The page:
£4.3m for space-based solar power

Government money for UK universities and tech companies to drive forward innovation and boost the country’s energy security. 

The idea is at once very simple and completely out of this world. Solar panels fitted to satellites can collect energy from the Sun. This would then be transmitted down to us on the Earth’s surface using wireless technology. 

Photo showing NASA small satellite duo deploy from space station into Earth orbit, photo by NASA

Such arrays can be much larger than they can be on Earth because, well, there’s more space in space. The Sun is also visible 99% of the time, meaning a continuous collection of energy. 

At least, that’s the theory.  

The UK is one of several countries, including Japan and the United States, committed to space-based solar power. Just this month, scientists at the California Institute of Technology (Caltech) claimed a world-first by successfully transmitting ‘detectable’ levels of solar power generated in space to ground level. 

That might not sound much and this technology is obviously at an early stage. Yet space-based solar has huge potential to aid the UK’s energy security, reduce our reliance on fossil fuels and drive down household bills, providing solar power all year round – because the Sun will be visible to space-based solar arrays for more than 99% of the time. 

In 2021, an independent study found that space-based solar power could generate up to 10GW of electricity a year by 2050, equal to a quarter of the UK’s current demand.  

‘Space-based solar energy farms could deliver clean energy day and night far more efficiently and, of course, in all weathers,’ said Grant Shapps, Secretary of State for Energy Security and Net Zero, at London Tech Week this week. Mr Shapps was announcing £4.3m of government funding for UK universities and tech companies working in this area.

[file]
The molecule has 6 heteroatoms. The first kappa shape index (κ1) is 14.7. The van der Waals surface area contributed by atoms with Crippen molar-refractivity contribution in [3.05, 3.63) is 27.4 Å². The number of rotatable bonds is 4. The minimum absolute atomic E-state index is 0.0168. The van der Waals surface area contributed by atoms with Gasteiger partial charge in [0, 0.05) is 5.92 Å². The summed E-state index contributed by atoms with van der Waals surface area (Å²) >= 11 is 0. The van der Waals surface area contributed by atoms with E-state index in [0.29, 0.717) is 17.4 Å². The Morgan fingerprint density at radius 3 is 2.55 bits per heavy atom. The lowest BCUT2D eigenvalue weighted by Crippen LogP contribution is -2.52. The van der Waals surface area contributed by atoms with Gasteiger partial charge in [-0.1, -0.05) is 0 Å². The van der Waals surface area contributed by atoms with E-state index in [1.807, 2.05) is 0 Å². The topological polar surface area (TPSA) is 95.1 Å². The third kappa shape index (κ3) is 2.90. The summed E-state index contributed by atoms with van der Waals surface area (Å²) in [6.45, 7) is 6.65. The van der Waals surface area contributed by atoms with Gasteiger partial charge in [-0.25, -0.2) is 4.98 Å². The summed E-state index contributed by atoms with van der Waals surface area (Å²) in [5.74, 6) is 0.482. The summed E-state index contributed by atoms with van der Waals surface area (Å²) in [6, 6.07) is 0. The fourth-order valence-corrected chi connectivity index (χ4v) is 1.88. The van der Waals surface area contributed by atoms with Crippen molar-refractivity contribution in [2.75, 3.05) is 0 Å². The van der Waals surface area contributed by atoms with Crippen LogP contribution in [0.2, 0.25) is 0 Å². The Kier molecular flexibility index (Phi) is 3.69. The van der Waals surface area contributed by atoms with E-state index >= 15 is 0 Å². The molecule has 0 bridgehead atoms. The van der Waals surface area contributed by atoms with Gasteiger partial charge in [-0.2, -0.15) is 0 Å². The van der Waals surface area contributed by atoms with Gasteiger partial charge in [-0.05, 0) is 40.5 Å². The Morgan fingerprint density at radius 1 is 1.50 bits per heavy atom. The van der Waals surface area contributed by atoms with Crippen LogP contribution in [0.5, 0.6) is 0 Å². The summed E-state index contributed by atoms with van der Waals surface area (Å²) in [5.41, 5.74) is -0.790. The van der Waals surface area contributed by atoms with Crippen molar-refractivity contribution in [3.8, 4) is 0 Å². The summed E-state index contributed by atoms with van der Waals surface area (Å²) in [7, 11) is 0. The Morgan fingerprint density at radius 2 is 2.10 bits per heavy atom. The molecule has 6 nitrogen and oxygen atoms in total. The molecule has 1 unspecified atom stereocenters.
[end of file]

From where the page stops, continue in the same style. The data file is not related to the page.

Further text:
Eight projects will share the money, which comes from the government’s Space Based Solar Power Innovation Competition, part of the flagship £1bn Net Zero Innovation Portfolio. 

Recipients include Cambridge University, which will develop ultra-lightweight solar panels for the satellites able to function in the high-radiation conditions of space. Meanwhile, a team at Queen Mary University in London is working on a wireless system for transmitting collected power to Earth. 

It sounds extraordinary, like something from Star Trek – as Mr Shapps acknowledged in a statement accompanying the announcement. 

‘I want the UK to boldly go where no country has gone before,’ he said, ‘boosting our energy security by getting our power directly from space. 

‘By winning this new space race, we can transform the way we power our nation and provide cheaper, cleaner and more secure energy for generations to come.’  

Dr Mamatha Maheshwarappa, Payload Systems Lead at the UK Space Agency, says: ‘Space technology and solar energy have a long history – the need to power satellites was a key driver in increasing the efficiency of solar panels which generate electricity for homes and businesses today. 

‘There is significant potential for the space and energy sectors to work together to support the development of space-based solar power, and the UK Space Agency has contributed £1 million to these innovative projects to help take this revolutionary concept to the next level.’ 

Professor Xiadong Chen of the Queen Mary University of London (QMUL) Antennas & Electromagnetics Research Laboratory adds that the funding, ‘gives us the opportunity to extend our work to explore how the latest microwave technology can be used to develop cost-effective solutions to deliver net-zero using the abundant solar energy resources found in outer space. 

‘We look forward to working with the UK space industry and others to develop solutions that ultimately will be of great benefit to mankind.’ 

In related news, a report from UK Space Agency highlights significant R&D investment, established infrastructure and skilled STEM workforce as factors that put the UK at the forefront of space. 

Photo from NASA.


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